Of course, the main punchline was the three games set to vie with World of Warcraft for dominance in the MMO market.  Those titles were:

  • Age of Conan
  • Lord of the Rings Online
  • Star Wars Galaxies

Ay Carumba!

All three can be dismissed readily.  All three have (or will have, in the case of AoC) system requirements that are steeper than WoW.  That blows the competition right there.  WoW wins by default.

The system requirements (heaviest in the case of AoC), a lack of interest in the IP, and the absence of real PvP in the case of the last two, will probably also make all three games non-starters in Asia, where WoW has its biggest fan base.

Not that any of these games are bad, they just aren’t going to achieve WoW-level subscription numbers.

AoC could be big, if only because it will be on XBox 360 as well.

LOTRO has the potential to at least pass Runscape by getting a more than a million paying subscribers.

But SWG? The best part of the article is the section on SWG.

Some older games are taking on WoW too. Star Wars Galaxies is revamping to be more fun for both existing and new players.

“WoW’s success,” said Jake Neri, producer for Galaxies at LucasArts, “has meant everyone is seeing more players sign up.”

“The player base for MMO games has exploded. We see new people trying the game all the time. And we have some die-hard folks that will never play anything but Galaxies.”

All true enough, no doubt.  Anybody familiar with the game will attest to the somewhat rabid core fan base. (Among other things, the New Game Enhancements, or NGE, also gave people rabies.) And the incoming tide of MMO success has raised all boats to a certain extent.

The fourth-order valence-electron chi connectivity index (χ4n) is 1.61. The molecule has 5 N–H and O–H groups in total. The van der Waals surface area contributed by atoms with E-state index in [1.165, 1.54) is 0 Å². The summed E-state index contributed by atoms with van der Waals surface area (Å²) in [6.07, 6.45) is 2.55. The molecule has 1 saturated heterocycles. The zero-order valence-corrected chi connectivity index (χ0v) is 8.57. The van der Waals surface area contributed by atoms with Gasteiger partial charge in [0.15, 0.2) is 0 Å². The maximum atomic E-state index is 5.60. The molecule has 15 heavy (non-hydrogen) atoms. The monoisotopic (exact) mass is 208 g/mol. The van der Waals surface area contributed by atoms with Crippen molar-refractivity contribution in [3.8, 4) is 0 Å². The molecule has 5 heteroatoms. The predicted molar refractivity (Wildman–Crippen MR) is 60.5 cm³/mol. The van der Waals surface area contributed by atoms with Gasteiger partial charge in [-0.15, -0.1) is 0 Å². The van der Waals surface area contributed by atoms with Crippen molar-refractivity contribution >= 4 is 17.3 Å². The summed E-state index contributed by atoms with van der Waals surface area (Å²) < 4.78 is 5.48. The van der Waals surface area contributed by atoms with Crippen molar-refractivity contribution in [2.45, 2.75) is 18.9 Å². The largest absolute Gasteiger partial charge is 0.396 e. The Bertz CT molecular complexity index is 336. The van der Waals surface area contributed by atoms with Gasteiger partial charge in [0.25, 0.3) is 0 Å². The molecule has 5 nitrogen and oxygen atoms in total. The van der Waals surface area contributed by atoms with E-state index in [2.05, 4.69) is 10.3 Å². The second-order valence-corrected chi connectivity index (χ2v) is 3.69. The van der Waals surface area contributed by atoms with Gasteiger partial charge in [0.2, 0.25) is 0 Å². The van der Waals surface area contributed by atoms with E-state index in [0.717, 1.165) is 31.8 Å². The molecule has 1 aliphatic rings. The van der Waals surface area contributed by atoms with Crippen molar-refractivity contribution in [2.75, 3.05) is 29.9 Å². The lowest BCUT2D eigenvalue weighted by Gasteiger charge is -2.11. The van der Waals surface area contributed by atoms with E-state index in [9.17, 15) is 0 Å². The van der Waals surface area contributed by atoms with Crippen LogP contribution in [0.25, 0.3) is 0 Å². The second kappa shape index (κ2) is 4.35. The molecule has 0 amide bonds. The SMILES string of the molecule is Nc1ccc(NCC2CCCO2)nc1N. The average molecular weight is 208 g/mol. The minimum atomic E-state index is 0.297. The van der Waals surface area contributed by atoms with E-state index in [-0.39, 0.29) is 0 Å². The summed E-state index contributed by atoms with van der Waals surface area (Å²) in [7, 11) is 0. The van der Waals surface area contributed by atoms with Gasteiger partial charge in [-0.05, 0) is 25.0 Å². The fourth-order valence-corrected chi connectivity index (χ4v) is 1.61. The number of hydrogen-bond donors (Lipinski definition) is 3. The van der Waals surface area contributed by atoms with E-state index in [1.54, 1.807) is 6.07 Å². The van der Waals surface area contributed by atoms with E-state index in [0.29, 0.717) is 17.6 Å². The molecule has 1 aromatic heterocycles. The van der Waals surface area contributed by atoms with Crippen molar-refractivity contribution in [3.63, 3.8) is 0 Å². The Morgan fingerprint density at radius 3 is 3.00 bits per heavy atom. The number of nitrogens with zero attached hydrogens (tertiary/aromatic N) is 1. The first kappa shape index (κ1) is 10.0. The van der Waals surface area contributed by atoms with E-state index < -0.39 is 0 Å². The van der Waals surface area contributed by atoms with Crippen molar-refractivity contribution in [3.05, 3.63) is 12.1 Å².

Still, given that this is Star Wars we’re talking about here, nobody is yet calling SWG a stunning success.  Even John Smedley has admitted that the game should be huge with the Star Wars IP behind it, but it is not.

What we really have here is SWG being pushed into the Terry Malloy role in “On The Waterfront,” whose classic line was:

You don’t understand. I coulda had class. I coulda been a contender. I coulda been somebody, instead of a bum, which is what I am, let’s face it.

Then the comedy moves on with:

Galaxies launched in 2003 and has been tweaked a few times since as its creators realized what people wanted to do.

“Galaxies was one of the first MMOs,” said Mr Neri. “There was no handbook on how to do these things.”

Because, of course, in 2003 nobody knew anything about MMOs.  Certainly not Sony.  And nobody working on SWG had anything to do with, say, Ultima Online or EverQuest.

Some miracle must have happened within a year though, since the folks at Blizzard seemed to have known a thing or two about MMOs by the time WoW shipped in 2004.

The series of changes has aligned the game more closely with what players actually do.

Because the NGE represented what the players actually do?

The extensive tweaking has given Lucas Arts a “baseline” to keep everything balanced, said Mr Neri.

I suppose a baseline of discontent means that they can only go up from there.

The balance of the article has Mr Neri talking about the upcoming beast master expertise system, though he neglects to mention that a creature handling class had been in the game previously and was removed.  Part of realizing what people want to do no doubt.

I do not mean any of this as a knock against SWG or its fan base.  But in this list, SWG is the tragic character.  It could have been a contender. But it wasn’t.

And I do not think there is any sort of Rocky Balboa comeback, to continue the boxing metaphor, in its future, despite what Mr. Neri or the BBC has to say.